Environment

A new start-up is offering ratepayers in Louisville another opportunity to get their electricity from renewable sources. Arcadia Power is selling Renewable Energy Certificates to customers around the country; now between Arcadia and a similar program offered by Louisville Gas and Electric, Louisvillians have two choices for buying renewable energy.

One Renewable Energy Certificate, or REC, is generated with each megawatt hour of electricity produced by renewable sources, whether by wind, solar, biomass or hydropower. So if your home or business is getting electricity from fossil fuels, buying a REC means you take ownership of that bit of renewable energy and helps negate the environmental damage done providing power to your home. Once a REC is purchased, it’s retired, so no one else can take credit for that unit of renewable energy.

Here’s how Arcadia works: you sign up on their website and provide your utility account and banking information. Every month, Arcadia receives and pays your LG&E bill. Then, the company bills you for the full amount it paid LG&E, plus a surcharge of 1.5 cents on every kilowatt hour of electricity you use to cover the cost of buying RECs from the renewable energy source.

“The idea was to make clean energy simple,” said Arcadia CEO—and Kentucky native—Kiran Bhatraju.

Large corporations buy a lot of RECs to meet sustainability goals, but Bhatraju said he found that many homeowners weren’t aware they could do the same thing.

“[Renewable energy] was really only available to certain people in certain places, a lot of folks just didn’t know that they could access this market,” he said. “And when you look at the rooftop solar industry, which is great, it’s really only a tiny sliver of Americans that can really access that. So this is kind of a great alternative, and that was kind of the genesis of the company.”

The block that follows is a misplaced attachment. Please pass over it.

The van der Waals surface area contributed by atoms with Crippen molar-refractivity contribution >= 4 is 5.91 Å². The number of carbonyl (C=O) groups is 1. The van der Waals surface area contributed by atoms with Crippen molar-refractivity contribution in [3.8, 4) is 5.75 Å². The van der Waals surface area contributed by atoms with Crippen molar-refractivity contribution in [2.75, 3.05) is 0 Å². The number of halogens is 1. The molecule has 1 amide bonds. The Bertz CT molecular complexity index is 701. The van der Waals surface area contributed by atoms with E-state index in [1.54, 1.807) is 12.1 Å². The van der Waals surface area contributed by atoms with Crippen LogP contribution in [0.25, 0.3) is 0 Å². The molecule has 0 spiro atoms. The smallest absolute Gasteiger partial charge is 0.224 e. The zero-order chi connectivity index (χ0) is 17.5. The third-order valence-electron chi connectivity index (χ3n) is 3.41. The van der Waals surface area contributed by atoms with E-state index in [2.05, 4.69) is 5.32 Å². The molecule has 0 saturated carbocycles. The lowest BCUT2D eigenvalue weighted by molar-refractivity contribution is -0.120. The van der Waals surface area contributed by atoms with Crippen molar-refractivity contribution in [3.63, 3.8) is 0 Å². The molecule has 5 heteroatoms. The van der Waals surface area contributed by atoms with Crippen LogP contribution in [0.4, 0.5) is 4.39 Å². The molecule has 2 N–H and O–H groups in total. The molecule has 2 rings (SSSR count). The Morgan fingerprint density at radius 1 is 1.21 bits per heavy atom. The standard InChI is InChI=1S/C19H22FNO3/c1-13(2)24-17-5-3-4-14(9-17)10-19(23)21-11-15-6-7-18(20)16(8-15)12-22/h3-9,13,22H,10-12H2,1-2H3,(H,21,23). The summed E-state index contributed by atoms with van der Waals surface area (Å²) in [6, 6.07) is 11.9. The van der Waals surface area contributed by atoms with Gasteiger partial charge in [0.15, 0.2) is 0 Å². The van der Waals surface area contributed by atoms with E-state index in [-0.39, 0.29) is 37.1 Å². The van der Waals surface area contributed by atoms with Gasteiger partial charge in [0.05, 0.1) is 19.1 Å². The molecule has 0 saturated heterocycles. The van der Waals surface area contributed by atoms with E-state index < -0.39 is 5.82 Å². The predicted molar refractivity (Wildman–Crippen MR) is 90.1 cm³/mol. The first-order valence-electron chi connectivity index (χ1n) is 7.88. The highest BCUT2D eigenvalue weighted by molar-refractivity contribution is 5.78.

But in Louisville, residents and businesses are already able to buy RECs through utility Louisville Gas and Electric’s Green Energy Program. Now consumers interested in green power have a choice. So, what’s the difference between Arcadia and LG&E’s programs?

‘A REC is a REC’

“From an environmental quality standpoint, a REC is a REC,” Center for Resource Solutions spokesman Jeff Swenerton said. “If the REC came from Alaska, if the REC came from Texas wind, if the REC came from rooftop solar in Louisville, no matter what, you can say ‘my household is powered by 100 percent renewable energy,’ if you’ve bought enough.”

Swenerton’s organization administers Green-e, which is one of the largest REC auditing firms in the country. Green-e audits LG&E’s program, and Arcadia intends to become certified and audited through the company as well. Green-e’s audits make sure companies selling RECs deliver what they promise. Swenerton said this extra layer of scrutiny is necessary, because the REC industry is one that’s essentially unregulated.

“I mean, you can’t, like, defraud customers. There’s laws against selling snake oil,” he said. “But there’s no requirement that companies retire, turn over the same amount of RECs that they’ve sold. There’s no government oversight over this industry that’s essentially selling electrons that are already present in the system. It’s an interesting gap in the regulatory system.”

This year, LG&E bought RECs generated by wind farms in Illinois and Missouri, though in the past, hydropower and landfill gas have also been part of the mix. Currently, all of Arcadia’s RECs come from wind farms in the Midwest, Northwest and Texas, though the company plans to expand in the future.

Regulation of RECs